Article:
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C M Y K C M Y K INTERNATIONAL NEWS PAGE 14, MONDAY, JANUARY 10, 2011 THE TRIBUNE TO DISCUSS STORIES ON THIS PAGE LOG ON TO WWW.TRIBUNE242.COM TUCSON, Ariz. Associated Press F EDERALprosecutors b rought charges Sunday against the gunman accused of attempting to assasinate Rep. Gabrielle Giffords and killing six p eople at a political event i n Arizona. I nvestigators said they c arried out a search warr ant at Jared Loughner's home and seized an envelope from a safe with messages such as "I planned ahead," ''My assassination" and the name "Giffords" next to what a ppears to be the man's signature. He allegedly purchased the Glock pist ol used in the attack in November at Sportsman's W arehouse in Tucson. Court documents also show that Loughner had c ontact with Giffords in the past. Other evidence i ncluded a letter addressed to him from Giffords' congressional stationery in w hich she thanked him for attending a "Congress on y our Corner" event at a mall in Tucson in 2007. Heather Williams, the f irst assistant federal public defender in Arizona, s ays the 22-year-old suspect doesn't yet have a l awyer, but that her office is working to get a lawyer a ppointed. Meanwhile, authorities released 911 calls in whicha person witnessing the m ass shooting outside a grocery store in Tucson describes a frantic scene and says, "I do believeG abby Giffords was hit." Loughner fired at Giffords' district director ands hooting indiscriminately at staffers and others standing in line to talk to the congresswoman, saidM ark Kimble, a communic ations staffer for Giffords. "He was not more than three or four feet from thec ongresswoman and the district director," Kimble s aid, describing the scene as "just complete chaos, people screaming, crying." L oughner is accused of killing six people, including a federal judge, an aide to Giffords and a 9-year-o ld girl who was born on S ept. 11, 2001. Fourteen others were wounded, including thet hree-term Democrat lawmaker. Authorities don't know his motive, but said he targeted Giffords at ap ublic gathering around 10 a .m. Saturday. Doctors treating the law maker provided an optimistic update about her chances for survival, say ing they are "very, very encouraged" by her ability to respond to simple commands along with theirs uccess in controlling her bleeding. M ourners crammed into the tiny sanctuary of Giffords' synagogue in Tucs on to pray that she quickly recovered. Outside the hospital, candles flickered at a makeshift memorial.S igns read "Peace + love a re stronger," ''God bless America and "We love you, Gabrielle." P eople also laid down bouquets of flowers, American flags and pic tures of Giffords. O ne of the victims was C hristina Taylor Green, who was a member of the student council at her local school and went to the event because of her inter est in government. She is the granddaughter of for mer Philadelphia Phillies manager Dallas Green. S he was born on 9/11 and featured in a book called "Faces of Hope" that chronicled one baby f rom each state born on the day terrorists killed nearly 3,000 people. T he fact that Christina's l ife ended in tragedy was e specially tragic to those who knew her. Tragedy seems to have h appened again," said the author of the book, Christine Naman. "In the form of this awful event." Authorities said the dead included U.S. District Judge John M. Roll; Green; Giffords aide GabeZ immerman, 30; Dorothy Morris, 76; Dorwin Stoddard, 76; and Phyllis Sch n eck, 79. Judge Roll had just stopped by to see his friend Giffords after attending Mass. A n unidentified man w ho authorities earlier said might have acted as ana ccomplice was cleared S unday of any involvement. Pima County sheriff's deputy Jason Ogan told The Associated Press onS unday that the man was a cab driver who drove the gunman to the grocery store outside of which thes hooting occurred. In one of several YouTube videos, which featured text against a d ark background, Loughner described inventing a new U.S. currency and c omplained about the illite racy rate among people l iving in Giffords' congressional district in Ari-z ona. I know who's listening: Government Officials, and the People," Loughner wrote. "Nearly all the people, who don't know this accu rate information of a new currency, aren't aware ofm ind control and brain wash methods. If I have my civil rights, then thism essage wouldn't have happen (sic In Loughner's middleclass neighborhood a bout a five-minute drive f rom the scene sheriff's deputies had much of thes treet blocked off. The n eighborhood sits just off a bustling Tucson street and is lined with desert land scaping and palm trees. N eighbors said Loughn er lived with his parents and kept to himself. He was often seen walking hisd og, almost always wearing a hooded sweat shirt and listening to his iPod. The assassination a ttempt left Americans questioning whether divisive politics had pushed t he suspect over the edge. G iffords faced frequent b acklash from the right over her support of theh ealth care reform last y ear, and had her office vandalized the day the House approved the land mark measure. Pima County Sheriff Clarence Dupnik lashed out at what he called an excessively "vitriolic"a tmosphere in the months leading up to the rampage as he described the chaoso f the day. The sheriff said the rampage ended only after two people tackled the gun-m an. A third person inter vened and tried to pull a c lip away from Loughner a s he attempted to reload, the sheriff said. "He was definitely on a mission," according toe vent volunteer Alex Vil lec, former Giffords intern. Suspect in attack on congresswoman faces five charges WELL WISHERS gather outside University Medical center at a make-shift memorial in Tucson, Ariz., Sunday. U.S. Rep. Gabrielle Giffords, D-Ariz., was shot in the head Saturday during a speech at a local supermarket. (AP REP. GABRIELLE GIFFORDS D-Ariz Susan Walsh/AP C APE CANAVERAL, Fla. THE SHOCKING gundown of Rep. Gabrielle Giffords has left NASA reeling: Her astronaut husband was due to rocket away in just three months as perhaps the last space shuttle commander, and her brother-in-law is currently on the International Space Station, according to Associated Press. Shuttle commander Mark Kelly rushed to his wife's hospital bedside Saturday as his identical twin brother, Scott, did his best to keep updated on the Arizona shooting through Mission Control, the Internet and the lone phone aboard the space station. "I want to thank everyone for their thoughts and prayers, wordsof condolences and encourage ment for the victims and their families of this horrific event," Scott Kelly tweeted from space. "My sister-in-law, Gabrielle Giffords is a kind, compassionate, brilliant woman, loved by friends and political adversaries alike a true patriot. What is going on in our country that such a good person can be the subject of such senseless violence?" It was the worst news to befall an astronaut in orbit since Christ mas 2007, when a space station res ident learned of his mother's death in a car-train collision. That astronaut, Daniel Tani, was working in Mission Control in Houston last week, in touch with Scott Kelly and the five other members of the space station crew. The chief of the astronaut office broke the news to Scott Kelly that a gunman had shot his sister-inlaw at a political gathering in Tuc son soon after it happened. NASA officials said Sunday it was premature to speculate on whether Mark Kelly would step down as commander of the April flight of the shuttle Endeavour. But it was hard to imagine how he could keep up with the grueling training in the next three months, primarily in Houston, and still spend time with his wife of three years, hospitalized in critical condition in Arizona. Kelly's mission is higher profile than most. Endeavour's final flight will deliver an elaborate physics experiment by a Nobel Prize win ner. For now anyway, it's slated to be the last voyage of the 30-year s huttle program. That fact alone propelled 46-year-old Mark Kelly onto the cover of this month's Air& Space magazine of the Smith sonian Institution; he shares the cover with the first shuttle commander, moonwalker John Young. In an interview with The Associated Press last fall, Kelly, a Navy officer and three-time shuttle flier, said it was "timing and luck" that snared him one last coveted commander's seat, not his influential wife. She loved sharing his adventure. "She's excited about going to Florida for the launch," he said then. Until last month, NASA hoped the Kelly brothers would meet in orbit, a PR dream for a space agency often confronted with bad news. But after fuel tank cracks grounded another shuttle mission, Mark Kelly's flight was bumped to April. His brother is to return home in March on a Russian spacecraft, so the reunion in space is off. As for the rippling effects of Sat urday's shooting, there is no prece dent for anything like this at NASA. Astronauts have had to bow out of space missions over the decades, but never a commander so close to flight and never for something so brutal. Mark Kelly's co-pilot, retired Air Force Col. Gregory Johnson, could take over. Or NASA could free up another astronaut with flying-to-the-space-station experi ence. "It is premature to speculate on any of this," NASA spokesman James Hartsfield said in an e-mail Sunday. "For now, the focus is on sup porting Mark and Scott, and things need to be taken day by day, and all thoughts are with the victims." NASA Administrator Charles Bolden called Giffords a "a longterm supporter of NASA... who not only has made lasting contri butions to our country, but is a s trong advocate for the nation's space program and a member of the NASA family." Mark Kelly's two teenage daughters from a previous marriage were reportedly with him in Tucson. The couple met in China in 2003 during a young leaders' forum and married in November 2007 at an organic farm south of Tucson. Giffords, 40, a Democrat, served on the House Science and Technology Committee, and took on NASA affairs while heading the space sub committee. She admitted to being nervous at her husband's shuttle launch in 2008. "It's a risky job," she told The Associated Press. "You don't really relax" until touchdown. Mark Kelly readily accepted his wife's fame. He considered her the bigger star in the family. Scott Kelly, who like his brother has two daughters, will end his 5?month mission in March, flying in a Russian Soyuz capsule to Kazakhstan. On Sunday, Scott Kelly and his crewmates another American, one Italian and three Russians kept busy with maintenance work. A busy few weeks are ahead with a spacewalk by two of the Russians and the late January arrival of the first-of-its-kind Japanese cargo ship. The brothers describe themselves as best friends. Both are Navy captains and former test pilots, and both became astronauts in 1996. They grew up in West Orange, N.J., the sons of police officers. Neither ever missed the other brother's space launches. Mark was there in October, right at the launch pad, when Scott boarded a Russian Soyuz rocket for the space station. Both were disappointed when, just weeks later, shuttle fuel tank cracks conspired to keep them apart in space. NASA won't speculate on flight by Giffords husband THIS UNDATED PHOTO provided by NASA shows Capt. Mark E. Kelly. The astronauts wife, Rep. Gabrielle Giffords, D-Ariz., was shot Saturday, Jan. 8, 2011 when an assailant opened fire in an area where the lawmaker was meeting with constituents in Tucson, congressional officials said. (AP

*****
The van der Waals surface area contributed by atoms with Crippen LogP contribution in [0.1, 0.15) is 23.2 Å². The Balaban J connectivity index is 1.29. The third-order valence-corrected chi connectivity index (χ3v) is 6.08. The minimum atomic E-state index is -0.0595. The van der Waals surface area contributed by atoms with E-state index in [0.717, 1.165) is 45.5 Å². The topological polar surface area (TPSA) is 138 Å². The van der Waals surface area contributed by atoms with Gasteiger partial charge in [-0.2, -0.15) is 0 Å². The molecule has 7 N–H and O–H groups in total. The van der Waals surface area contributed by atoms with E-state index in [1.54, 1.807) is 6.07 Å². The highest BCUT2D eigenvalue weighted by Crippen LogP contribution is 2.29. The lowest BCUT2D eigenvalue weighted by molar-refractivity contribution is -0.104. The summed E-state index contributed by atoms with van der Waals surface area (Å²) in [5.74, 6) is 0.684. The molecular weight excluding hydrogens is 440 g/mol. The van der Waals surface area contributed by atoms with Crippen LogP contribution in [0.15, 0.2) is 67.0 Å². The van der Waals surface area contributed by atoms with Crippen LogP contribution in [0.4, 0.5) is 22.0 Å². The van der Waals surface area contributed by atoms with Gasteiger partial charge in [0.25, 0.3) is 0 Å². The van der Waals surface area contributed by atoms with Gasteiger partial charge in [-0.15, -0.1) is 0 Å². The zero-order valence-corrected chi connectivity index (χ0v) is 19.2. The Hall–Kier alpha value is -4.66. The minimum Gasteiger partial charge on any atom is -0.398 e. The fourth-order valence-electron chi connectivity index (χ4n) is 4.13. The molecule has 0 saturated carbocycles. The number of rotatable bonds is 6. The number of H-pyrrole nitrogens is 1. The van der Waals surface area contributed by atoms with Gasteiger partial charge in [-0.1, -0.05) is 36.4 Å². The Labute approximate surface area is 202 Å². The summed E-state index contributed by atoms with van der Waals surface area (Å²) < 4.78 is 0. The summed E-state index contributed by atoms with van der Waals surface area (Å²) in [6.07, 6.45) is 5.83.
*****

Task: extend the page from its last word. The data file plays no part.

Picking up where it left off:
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LONDON T HEAmerican ambass ador to Reykjavik has b een summoned to explain why U.S. investigators are trying to access the privated etails of an Icelandic lawmaker's online activity as they try to build a criminal case against WikiLeaks, a ccording to Associated Press. Revelations that the U.S. Justice Department obtained a court order to examine data held by Twitter Inc. on Birgitta Jonsdottir, an Icelandic parliam entarian who sits on the c ountry's Foreign Affairs Committee, immediately c aused consternation in the t iny North Atlantic nation. (It is foreign state, the United States, demands such per s onal information of an Icelandic person, an elected official," Interior Minister Ogmundur Jonasson told Icelandic broadcaster RUV. "This is even more serio us when put (in t ive and concerns freedom o f speech and people's freedom in general," he added. Jonsdottir is a one-time WikiLeaks collaborator also known for her work on Iceland's media initiative, which aims to turn the i sland nation into a free s peech haven. Jonsdottir told The Assoc iated Press she was too o verwhelmed to comment S unday, but in a recent post to Twitter, she said she was talking with Americanl awyers about how to beat the order and was drumming up support in Iceland as well. U.S. Ambassador Luis E. Arreaga has been summoned for a meeting at Icel and's Foreign Ministry to d iscuss the issue, Foreign M inistry spokeswoman Urdur Gunnarsdottir saidS unday. It was not clear w hen the meeting was taking place. U.S. Embassy in Reyk javik said no one there would be available for comment until Monday. The evolving diplomatic s pat illustrates the challenge American prosecu tors face as they weighw hether to bring charges a gainst WikiLeaks, an international, tech-savvy operation that has angered and embarrassed Washing t on with a series of huge leaks of classified information. T he most recent disclo sure of thousands of secret State Department cables saw U.S. diplomats being ordered to gather the DNA and fingerprints of their international counterparts, captured backroom dealing o ver issues such as Guant anamo and rendition, and publicized unflattering a ssessments of friends and f oes alike. T he U.S. says the disclosures have damaged international diplomacy and putt he safety of informants and foreign human rights activists at risk. WikiLeaks has dismissed the claims, but Washington has been trying to find a way to prosecute the group a nd its leader, 39-year-old J ulian Assange, who is cur r ently in England. A court order unsealed e arlier this week revealed t hat American authorities had gone to court to seek data from Twitter about Assange, Jonsdottir, and others either known or suspected to have interacted with WikiLeaks. S ome of those named in the court order have said they suspect other compan ies such as Facebook I nc., Google Inc., and the eBay Inc.-owned Internet communications company Skype have also beens ecretly asked to hand over their personal data. Assange and Jonsdottir h ave vowed to fight the court order. C M Y K C M Y K INTERNATIONAL NEWS PAGE 16, MONDAY, JANUARY 10, 2011 THE TRIBUNE TO DISCUSS STORIES ON THIS PAGE LOG ON TO WWW.TRIBUNE242.COM Iceland summons US envoy over WikiLeaks probe ICELANDIC LAWMAKER Birgitta Jonsdottir poses for this photo Feb. 24, 2010 at an unknown location. In a statement, Saturday Jan. 8, 2011, WikiLeaks said U.S. investigators had gone to the San Francisco-based Twitter Inc. to demand the private messages, contact information and other personal details of WikiLeaks founder Julian Assange and other supporters Assange has promised to fight the order, as has Jonsdottir, who said in a Twitter message that she had "no intention to hand my information over willingly." (AP ABU DHABI, United Arab Emirates U.S. SECRETARYof State Hillary Rodham Clinton said Sunday that the world must keep pressure on Iran over its suspect nuclear program despite recent estimates that the country may be further behind in efforts to develop atomic weapons than previously thought, according to Associated Press. Clinton told reporters accompanying her on a three-nation tour of the Persian Gulf that Iran "remains a serious concern" no mat ter when it might be able to produce a nuclear weapon. And she urged countries in the region that do business with Iran "to do everything within reason" to help ensure the sanctions are enforced. "We have had a consistent message to our friends in the Gulf that there is no part of the world that has more at stake in trying to deter Iran from becoming the creator and possessor of nuclear weapons than you," she said. "I don't know that it gives much comfort to someone who is in the Gulf or in a country that Iran has vowed to destroy that it's a one-year or three-year timeframe. So, I think we should keep the focus where it belongs," she said, referring to the sanctions and efforts by world powers to persuade Iran to halt uranium enrich ment. Her comments were the first from a senior U.S. official in response to reports in Israel on Friday that Israel's newly retired spy chief thinks Iran won't be able to build a nuclear bomb before 2015, further pushing back Israeli intelligence estimates of when Tehran might become a nuclear power. "We don't want anyone to be misled by anyone's intelligence analysis," Clinton said. "This remains a serious concern. We expect all our partners ... to stay as focused as they can and do everything within reason that will help to implement these sanctions." As recently as 2009, Israeli Defense Minister Ehud Barak said Iran would be able to build a nuclear bomb by 2011. But since then the projected deadline has been extended. The Israeli Cabinet minister in charge of strategic affairs, Moshe Yaalon, said last week it would take the Iranians at least three years to develop a nuclear weapon. Many Arab nations share U.S. fears that Iran is using a civilian atomic energy program to hide weapons development. Those concerns were amplified in leaked diplomatic cables released by the WikiLeaks website late last year that revealed deep mistrust of Iran by Sunni Arab leaders who must deal with an increasing emboldened Shiite neighbor. Clinton acknowledged that one reason for her trip to the United Arab Emirates, Oman and Qatar was to try to contain damage done by the release of the classified cables, which have exposed embarrassing secrets and tensions in the region. Her visit comes ahead of a new round of international talks with Iran, tentatively scheduled for Jan. 21-22 in Turkey. The five permanent members of the U.N. Security Council the U.S., Russia, China, Britain and France along with Germany will again try to compel Iran to come clean about its nuclear intentions, in return for incentives. Iran is under four sets of U.N. sanctions because of its refusal to halt uranium enrichment, which can be used to produce nuclear fuel or materials for bombs. U.S. officials believe the penalties are hitting Iran's economy, but want them to be more strictly enforced and would like individual countries to take separate punitive measures on their own. Tehran insists its uranium enrichment and other programs are meant only for peaceful purposes to generate fuel for a future network of nuclear reactors. Clinton's trip to the Gulf is her second in as many months. She also attended an international security conference in Bahrain in December. While Iran is always high on the agenda during such vis its to the region, her focus this time will be broader. Clinton presses P er sian Gulf countries on Iran